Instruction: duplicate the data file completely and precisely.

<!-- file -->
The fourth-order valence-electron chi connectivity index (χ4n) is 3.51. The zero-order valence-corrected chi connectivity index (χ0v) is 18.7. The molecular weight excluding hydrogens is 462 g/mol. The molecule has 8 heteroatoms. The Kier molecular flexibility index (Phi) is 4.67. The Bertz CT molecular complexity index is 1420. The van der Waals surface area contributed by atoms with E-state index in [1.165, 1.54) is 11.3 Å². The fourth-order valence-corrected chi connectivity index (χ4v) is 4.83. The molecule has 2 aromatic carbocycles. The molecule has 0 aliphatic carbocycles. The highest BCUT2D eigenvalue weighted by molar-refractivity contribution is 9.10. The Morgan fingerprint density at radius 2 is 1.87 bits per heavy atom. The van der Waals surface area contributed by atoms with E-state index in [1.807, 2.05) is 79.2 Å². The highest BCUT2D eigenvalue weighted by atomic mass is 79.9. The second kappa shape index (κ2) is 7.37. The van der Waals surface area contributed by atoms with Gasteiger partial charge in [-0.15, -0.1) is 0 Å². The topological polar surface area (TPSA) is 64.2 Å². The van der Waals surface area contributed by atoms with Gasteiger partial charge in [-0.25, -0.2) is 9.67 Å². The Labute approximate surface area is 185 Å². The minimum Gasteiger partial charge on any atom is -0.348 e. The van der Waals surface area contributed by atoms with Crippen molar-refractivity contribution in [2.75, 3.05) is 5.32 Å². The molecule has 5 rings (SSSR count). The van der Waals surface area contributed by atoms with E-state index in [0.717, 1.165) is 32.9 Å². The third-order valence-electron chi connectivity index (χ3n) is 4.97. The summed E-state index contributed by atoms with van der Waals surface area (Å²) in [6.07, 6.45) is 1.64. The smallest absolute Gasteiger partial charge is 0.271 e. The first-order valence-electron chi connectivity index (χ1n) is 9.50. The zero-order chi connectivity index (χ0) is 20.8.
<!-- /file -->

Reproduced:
The fourth-order valence-electron chi connectivity index (χ4n) is 3.51. The zero-order valence-corrected chi connectivity index (χ0v) is 18.7. The molecular weight excluding hydrogens is 462 g/mol. The molecule has 8 heteroatoms. The Kier molecular flexibility index (Phi) is 4.67. The Bertz CT molecular complexity index is 1420. The van der Waals surface area contributed by atoms with E-state index in [1.165, 1.54) is 11.3 Å². The fourth-order valence-corrected chi connectivity index (χ4v) is 4.83. The molecule has 2 aromatic carbocycles. The molecule has 0 aliphatic carbocycles. The highest BCUT2D eigenvalue weighted by molar-refractivity contribution is 9.10. The Morgan fingerprint density at radius 2 is 1.87 bits per heavy atom. The van der Waals surface area contributed by atoms with E-state index in [1.807, 2.05) is 79.2 Å². The highest BCUT2D eigenvalue weighted by atomic mass is 79.9. The second kappa shape index (κ2) is 7.37. The van der Waals surface area contributed by atoms with Gasteiger partial charge in [-0.15, -0.1) is 0 Å². The topological polar surface area (TPSA) is 64.2 Å². The van der Waals surface area contributed by atoms with Gasteiger partial charge in [-0.25, -0.2) is 9.67 Å². The Labute approximate surface area is 185 Å². The minimum Gasteiger partial charge on any atom is -0.348 e. The van der Waals surface area contributed by atoms with Crippen molar-refractivity contribution in [2.75, 3.05) is 5.32 Å². The molecule has 5 rings (SSSR count). The van der Waals surface area contributed by atoms with E-state index in [0.717, 1.165) is 32.9 Å². The third-order valence-electron chi connectivity index (χ3n) is 4.97. The summed E-state index contributed by atoms with van der Waals surface area (Å²) in [6.07, 6.45) is 1.64. The smallest absolute Gasteiger partial charge is 0.271 e. The first-order valence-electron chi connectivity index (χ1n) is 9.50. The zero-order chi connectivity index (χ0) is 20.8.